Highly Contested Elections Spark a Renewed Scramble For Libya
In the latest signal that the international community is once again turning its attention to Libya as the resource-rich yet politically fragile state prepares for critical elections this December, the European Union reopened its Mission in Tripoli on May 17. The reopening of the Mission, shuttered since Libya was wracked by unrest in 2014, is an important indication that Brussels is paying fresh attention to the North African country. The EU is far from alone in taking a keen interest in Libya—indeed, in recent years Libya has become an arena for the warring interests of more than a few global superpowers, a situation which is sure to intensify ahead of the vital elections currently slated for December 24.
Libya is routinely relegated to a byword for the refugee crisis in the Mediterranean, an emergency which has become one of the EU’s greatest policy foibles—but in fact, the immigration issue is secondary to the EU’s long-term agenda in Libya: energy security. The sheer scale of Libya’s energy resources—the war-torn country has the world’s ninth largest proven oil reserves, as well as Africa’s fifth largest gas fields—means that EU member states have a huge stake in the flow of these resources to global markets.
Diverging views on how to lend Libya stability
European member states have nevertheless struggled to reach an accord over how to resolve Libya’s political maelstrom in order to secure access to these resources for the future. Italy and France, for example, whose energy giants ENI and Total both have a substantial presence in the region, have supported opposing sides in the longstanding power struggle between the UN backed, Tripoli-based Government of National Accord (GNA) and the Libyan National Army (LNA), led by field marshal Khalifa Haftar. In 2019, the Italian government, which had been providing support to the GNA, accused the French of fomenting unrest in the region by backing the LNA, following a diplomatic initiative by President Emmanuel Macron which firmly established Haftar as Paris’ pick for Libya. To this day, France believes that Haftar’s LNA would stamp out terrorism and Islamic extremism in the region, impressed by the years-long fight which Haftar waged against jihadist militias.
Officially, at least, France and Italy’s preferred horses in the race have buried the hatchet now: the GNA and Haftar’s forces agreed a ceasefire towards the end of last year and, with the help of the UN, put an interim government in place – the Government of National Unity (GNU). The new regime has already been plagued by controversy, however: before Prime Minister Abdul Hamid Dbeibah even took office, a UN panel found that Dbeibah, who was not elected but rather appointed by the 75-member ‘Libyan Political Dialogue Forum’, had bought votes from at least 3 members.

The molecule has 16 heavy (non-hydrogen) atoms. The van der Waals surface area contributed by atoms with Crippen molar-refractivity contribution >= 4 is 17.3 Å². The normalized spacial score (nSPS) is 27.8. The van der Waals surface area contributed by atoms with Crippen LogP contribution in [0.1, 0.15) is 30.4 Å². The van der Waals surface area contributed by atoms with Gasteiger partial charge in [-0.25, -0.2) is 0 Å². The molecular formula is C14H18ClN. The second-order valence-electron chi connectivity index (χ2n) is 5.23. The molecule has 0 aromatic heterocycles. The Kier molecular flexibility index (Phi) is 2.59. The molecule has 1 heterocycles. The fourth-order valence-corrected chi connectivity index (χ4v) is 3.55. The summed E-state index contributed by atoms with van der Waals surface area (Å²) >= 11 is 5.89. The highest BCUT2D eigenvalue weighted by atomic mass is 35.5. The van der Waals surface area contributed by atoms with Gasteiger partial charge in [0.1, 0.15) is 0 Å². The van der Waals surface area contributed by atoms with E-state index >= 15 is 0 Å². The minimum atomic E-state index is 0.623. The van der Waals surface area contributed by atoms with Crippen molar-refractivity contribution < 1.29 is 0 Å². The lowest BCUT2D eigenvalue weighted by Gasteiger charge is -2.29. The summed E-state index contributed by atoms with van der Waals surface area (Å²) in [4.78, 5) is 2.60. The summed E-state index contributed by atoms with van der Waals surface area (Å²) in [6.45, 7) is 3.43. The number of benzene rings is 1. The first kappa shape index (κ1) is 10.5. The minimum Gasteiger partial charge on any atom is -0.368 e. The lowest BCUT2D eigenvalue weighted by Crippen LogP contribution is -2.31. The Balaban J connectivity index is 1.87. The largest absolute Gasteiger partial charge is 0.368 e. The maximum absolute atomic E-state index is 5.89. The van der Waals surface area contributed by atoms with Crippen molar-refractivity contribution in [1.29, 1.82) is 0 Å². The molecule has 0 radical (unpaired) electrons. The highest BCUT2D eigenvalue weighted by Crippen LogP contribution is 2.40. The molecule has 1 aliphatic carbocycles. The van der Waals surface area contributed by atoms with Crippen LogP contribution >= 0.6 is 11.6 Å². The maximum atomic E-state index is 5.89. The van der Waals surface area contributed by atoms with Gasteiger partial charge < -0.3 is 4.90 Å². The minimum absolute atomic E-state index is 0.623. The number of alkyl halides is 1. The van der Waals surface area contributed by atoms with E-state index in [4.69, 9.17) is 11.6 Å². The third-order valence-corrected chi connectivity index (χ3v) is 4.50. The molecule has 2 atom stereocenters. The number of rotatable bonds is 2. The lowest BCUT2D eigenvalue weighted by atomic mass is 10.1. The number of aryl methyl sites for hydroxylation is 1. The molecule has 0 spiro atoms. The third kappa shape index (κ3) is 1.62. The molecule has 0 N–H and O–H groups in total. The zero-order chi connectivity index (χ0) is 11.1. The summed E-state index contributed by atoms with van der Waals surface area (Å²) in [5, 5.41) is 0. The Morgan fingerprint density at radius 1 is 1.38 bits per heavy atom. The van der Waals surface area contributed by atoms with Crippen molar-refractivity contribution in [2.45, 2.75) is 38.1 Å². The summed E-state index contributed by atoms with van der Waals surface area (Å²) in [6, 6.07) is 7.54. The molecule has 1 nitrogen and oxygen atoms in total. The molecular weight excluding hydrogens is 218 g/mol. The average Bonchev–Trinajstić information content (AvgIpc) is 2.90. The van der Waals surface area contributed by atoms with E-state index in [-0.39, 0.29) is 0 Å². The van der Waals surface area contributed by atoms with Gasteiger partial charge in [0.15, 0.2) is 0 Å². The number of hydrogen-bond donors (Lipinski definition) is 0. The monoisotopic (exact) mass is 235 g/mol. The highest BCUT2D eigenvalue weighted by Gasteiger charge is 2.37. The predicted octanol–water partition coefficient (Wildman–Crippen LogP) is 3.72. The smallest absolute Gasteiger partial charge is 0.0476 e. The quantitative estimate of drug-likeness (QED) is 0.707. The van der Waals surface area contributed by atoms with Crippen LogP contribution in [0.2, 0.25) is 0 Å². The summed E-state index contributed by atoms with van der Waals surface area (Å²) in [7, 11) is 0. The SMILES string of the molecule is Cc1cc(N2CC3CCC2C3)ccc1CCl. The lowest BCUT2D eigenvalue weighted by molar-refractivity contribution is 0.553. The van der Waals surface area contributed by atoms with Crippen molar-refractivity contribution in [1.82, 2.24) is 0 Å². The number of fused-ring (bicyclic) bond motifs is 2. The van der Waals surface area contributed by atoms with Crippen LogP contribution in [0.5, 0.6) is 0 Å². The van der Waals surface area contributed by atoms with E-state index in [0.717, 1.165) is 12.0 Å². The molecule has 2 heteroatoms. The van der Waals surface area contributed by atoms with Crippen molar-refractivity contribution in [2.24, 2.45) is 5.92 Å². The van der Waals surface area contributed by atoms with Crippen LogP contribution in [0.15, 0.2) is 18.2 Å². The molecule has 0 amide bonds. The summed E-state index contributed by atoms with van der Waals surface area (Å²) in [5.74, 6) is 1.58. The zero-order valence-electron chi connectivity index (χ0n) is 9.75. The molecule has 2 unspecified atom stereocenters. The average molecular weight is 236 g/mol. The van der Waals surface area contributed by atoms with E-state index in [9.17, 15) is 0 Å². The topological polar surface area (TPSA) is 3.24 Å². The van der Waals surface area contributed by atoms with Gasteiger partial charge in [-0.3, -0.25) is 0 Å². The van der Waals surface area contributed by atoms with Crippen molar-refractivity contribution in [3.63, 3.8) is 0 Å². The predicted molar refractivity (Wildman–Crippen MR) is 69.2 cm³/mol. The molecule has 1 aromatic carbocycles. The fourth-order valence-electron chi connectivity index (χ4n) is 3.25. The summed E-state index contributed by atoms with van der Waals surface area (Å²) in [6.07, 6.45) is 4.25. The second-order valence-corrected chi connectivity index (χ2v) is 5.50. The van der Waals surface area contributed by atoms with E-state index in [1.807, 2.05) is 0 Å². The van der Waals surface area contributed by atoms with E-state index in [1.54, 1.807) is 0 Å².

Imperfect though it may be, the cease-fire and the GNU remain Libya’s best hope to chart a new path for the post-Gaddafi era. The fact that the road towards a peaceful democracy has already been beset by difficulty, however, does not bode well for the December elections, when a leader will be elected and a constitution drawn up. After a decade of conflict, ethnic strife, and often-ineffectual foreign intervention, the December elections are Libya’s best hope out of the quagmire, and the EU has a clear interest in ensuring that the polls go ahead under good conditions.
Gaddafi’s lingering legacy weighs heavy
Alarmingly, one of the three candidates widely tipped to run is Colonel Gaddafi’s second oldest son, Saif Al-Islam. On the lam from an international arrest warrant and wanted by the International Criminal Court for crimes against humanity, Saif has long been seen as his father’s heir apparent. While Gaddafi Sr. was roaming the political wilderness in the early 2000s, his son was instrumental in establishing back channels with Western powers.
Saif’s carefully burnished image as a reformer that would break with the anti-imperialist “Green Book” era, however, went down in flames when the Libyan uprising started. Gaddafi’s son famously went on national television finger-wagging at his audience, and, in the unforgettable words of one Guardian columnist, mingling “threats of violence and promises of a better future with all the confused desperation of an abusive husband who is shocked to discover that his wife no longer submits to the beatings.” His overarching message: we either rule you or we kill you. After his father was toppled, Saif was sentenced to death in absentia by a Tripoli court for crimes against the Libyan people.
Yet despite this checkered past, the unrelenting violence of the last decade has not completely sapped Saif’s support base and he has repeatedly hinted that he intends to gun for the top job as soon as elections take place. He even formed a political party, the Popular Front for the Liberation of Libya, to run in the (aborted) 2018 elections—a move lambasted as hypocritical given the fact that Saif had proudly supported his father’s criminalization of political parties.
For a nation still trying to break free of the shackles of the Gaddafi era, his son’s return to politics would be a crushing setback—even more so given early indications of what Saif al-Islam’s regime would look like.
According to news reports, Saif’s priorities would include the release from jail of his siblings and several high ranking Gaddafi-era officials, suggesting that Libya with Gaddafi’s son at the helm would take a dangerous step backwards.
The spectre of a Gaddafi scion back in Tripoli should underline how vital it is that the EU mount the robust, bloc-wide foreign policy towards Libya which it has struggled to develop. Given Libya’s resource wealth and Europe’s dependence on Libyan oil and gas, such a policy is clearly needed—never more so than to guide both powers through the transitional moment represented by this December’s elections.